It seems unnatural, but the ice cream you are eating may have been produced with the help of sunshine. Since the production and storage of ice cream consumes a lot of electricity, Izzy’s Ice Cream on Marshall Avenue in St. Paul is running on solar energy.
Izzy’s owner Jeff Sommers says the solar electric roof installed on his café was “a huge project.” By now, the solar electric system produces ten percent of the shop’s electricity from sunlight.
Starting in 2005, a lot of fundraising and voluntary work was needed to realise this renewable energy project. “The most interesting is that it is a community project in a business environment”, says Sommers. Izzy’s solar panels were acquired from a donation from the Green Institute, a St. Paul organization that provides environmental stewardship. As an attempt to raise further funds, each solar panel is available for sponsorship.
The common term for solar electricity is photovoltaic. Grid-connected systems like Izzy’s consist of the solar panels and a device called an inverter. The inverter changes light energy into electrical energy. Usually Izzy’s Ice Cream uses all the produced power. Nevertheless, when the café is closed and the solar electric system still produces power, the excess electricity flows through the electric meter for use by the electric utility. But the benefit of those grid-connected systems is not so much the selling of excess energy. Instead, it’s the Minnesota Solar Energy Rebate Program providing rebates for up to 500 kW of grid-connected photovoltaic systems in Minnesota. In addition, the federal government offers a personal tax credit of 30% of the cost of a solar electric system up to $2000.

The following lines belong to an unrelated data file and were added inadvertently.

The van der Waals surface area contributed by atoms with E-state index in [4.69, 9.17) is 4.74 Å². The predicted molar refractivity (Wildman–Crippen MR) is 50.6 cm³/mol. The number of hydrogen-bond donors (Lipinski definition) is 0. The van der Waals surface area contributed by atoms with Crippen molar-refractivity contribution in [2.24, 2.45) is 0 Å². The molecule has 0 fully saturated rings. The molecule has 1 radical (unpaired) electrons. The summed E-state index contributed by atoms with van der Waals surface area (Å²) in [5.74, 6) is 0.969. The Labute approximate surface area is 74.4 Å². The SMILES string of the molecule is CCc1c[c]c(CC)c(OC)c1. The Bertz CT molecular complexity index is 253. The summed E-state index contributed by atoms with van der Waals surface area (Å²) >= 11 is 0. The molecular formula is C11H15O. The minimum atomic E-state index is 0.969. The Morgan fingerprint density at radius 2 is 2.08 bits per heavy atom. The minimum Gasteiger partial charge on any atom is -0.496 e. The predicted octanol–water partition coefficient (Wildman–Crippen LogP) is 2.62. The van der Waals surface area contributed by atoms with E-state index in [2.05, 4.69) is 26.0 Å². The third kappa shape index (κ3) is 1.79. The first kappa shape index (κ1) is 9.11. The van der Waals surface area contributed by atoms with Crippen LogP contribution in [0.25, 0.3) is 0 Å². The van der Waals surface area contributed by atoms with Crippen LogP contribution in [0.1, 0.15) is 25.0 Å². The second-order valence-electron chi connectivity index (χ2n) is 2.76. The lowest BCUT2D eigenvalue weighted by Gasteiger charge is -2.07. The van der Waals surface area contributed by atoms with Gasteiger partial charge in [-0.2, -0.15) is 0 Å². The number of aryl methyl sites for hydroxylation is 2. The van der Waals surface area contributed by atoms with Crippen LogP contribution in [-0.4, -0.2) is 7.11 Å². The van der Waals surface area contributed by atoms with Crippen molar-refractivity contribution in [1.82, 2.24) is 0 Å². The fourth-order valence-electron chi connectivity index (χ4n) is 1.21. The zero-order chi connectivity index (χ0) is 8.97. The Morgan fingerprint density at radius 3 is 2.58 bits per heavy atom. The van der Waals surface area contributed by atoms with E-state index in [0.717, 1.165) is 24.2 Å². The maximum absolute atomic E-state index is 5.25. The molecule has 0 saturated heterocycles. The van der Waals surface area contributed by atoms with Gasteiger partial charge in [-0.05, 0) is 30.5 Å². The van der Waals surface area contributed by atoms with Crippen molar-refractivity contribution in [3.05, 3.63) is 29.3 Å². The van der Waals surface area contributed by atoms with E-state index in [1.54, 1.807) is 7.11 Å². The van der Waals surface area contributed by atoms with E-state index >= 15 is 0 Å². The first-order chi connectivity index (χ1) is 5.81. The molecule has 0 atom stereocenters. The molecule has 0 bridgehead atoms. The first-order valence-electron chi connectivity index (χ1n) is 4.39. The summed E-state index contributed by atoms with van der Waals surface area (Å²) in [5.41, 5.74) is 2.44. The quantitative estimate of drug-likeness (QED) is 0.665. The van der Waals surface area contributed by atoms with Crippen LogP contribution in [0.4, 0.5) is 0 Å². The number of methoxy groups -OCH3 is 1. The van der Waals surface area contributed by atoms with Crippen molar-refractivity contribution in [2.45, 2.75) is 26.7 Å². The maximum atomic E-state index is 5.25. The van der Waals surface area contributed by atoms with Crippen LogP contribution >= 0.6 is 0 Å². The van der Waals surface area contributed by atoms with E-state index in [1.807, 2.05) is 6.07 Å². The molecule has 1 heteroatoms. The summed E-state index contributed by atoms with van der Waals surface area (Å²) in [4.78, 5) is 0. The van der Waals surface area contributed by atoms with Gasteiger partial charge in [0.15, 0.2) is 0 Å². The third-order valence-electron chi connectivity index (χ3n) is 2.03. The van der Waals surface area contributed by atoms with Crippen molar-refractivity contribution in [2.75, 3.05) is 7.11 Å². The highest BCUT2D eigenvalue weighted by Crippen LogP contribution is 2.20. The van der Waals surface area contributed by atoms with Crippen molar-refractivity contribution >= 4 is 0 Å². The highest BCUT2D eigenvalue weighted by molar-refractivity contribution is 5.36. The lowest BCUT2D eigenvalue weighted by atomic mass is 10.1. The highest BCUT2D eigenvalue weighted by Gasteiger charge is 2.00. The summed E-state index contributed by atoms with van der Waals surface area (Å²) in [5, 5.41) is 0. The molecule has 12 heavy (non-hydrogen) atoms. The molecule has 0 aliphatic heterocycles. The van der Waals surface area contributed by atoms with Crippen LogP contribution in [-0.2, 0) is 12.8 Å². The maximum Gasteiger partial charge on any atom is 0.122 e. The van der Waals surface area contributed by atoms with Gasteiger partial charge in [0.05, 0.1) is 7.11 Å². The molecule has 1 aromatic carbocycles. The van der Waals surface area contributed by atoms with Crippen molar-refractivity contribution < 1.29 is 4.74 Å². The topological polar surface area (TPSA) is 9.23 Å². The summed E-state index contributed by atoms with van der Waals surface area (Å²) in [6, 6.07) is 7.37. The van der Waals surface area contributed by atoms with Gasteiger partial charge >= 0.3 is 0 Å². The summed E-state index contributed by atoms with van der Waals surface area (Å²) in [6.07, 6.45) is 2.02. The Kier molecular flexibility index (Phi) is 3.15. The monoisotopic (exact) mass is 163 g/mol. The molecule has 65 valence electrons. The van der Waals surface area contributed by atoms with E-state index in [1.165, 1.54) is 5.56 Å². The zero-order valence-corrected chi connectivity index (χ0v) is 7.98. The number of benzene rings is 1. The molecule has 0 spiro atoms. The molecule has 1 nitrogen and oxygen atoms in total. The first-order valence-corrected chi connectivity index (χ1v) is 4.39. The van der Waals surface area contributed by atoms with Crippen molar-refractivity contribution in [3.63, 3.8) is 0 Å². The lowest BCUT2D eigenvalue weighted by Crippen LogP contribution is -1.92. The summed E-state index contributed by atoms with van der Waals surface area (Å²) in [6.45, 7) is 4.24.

Although there are incentives, the use of solar electricity in business environments is not yet widespread. Besides Izzy’s there is a coffee shop (the Old Man River Café in St. Paul) using solar energy to power its establishment. “Without the donations and the fundraising it wouldn’t have been profitable for our size of business”, says Jeff Sommers. The involvement of the community was the basis to get Izzy’s project started.
According to Carl Nelson, Director of Community Energy at the Green Institute, solar energy will continue to grow. Just a few weeks ago, the Metro Clean Energy Research Team was created. It will help to build networks of community organizations and other metro-area residents and thus providing further support for renewable energy projects in the Twin Cities.
So, hopefully, there will be more businesses in the Twin Cities running on solar energy. “I’m looking forward to my colleagues doing it”, says the owner of Izzy’s. “The customers love it.” While buying their favorite ice cream, they can have a look at how much solar energy has been collected on this day. Knowing that, it makes your ice-cream cone even yummier.
Julia Degen is a student at Hamline University and an intern at the Twin Cities Daily Planet.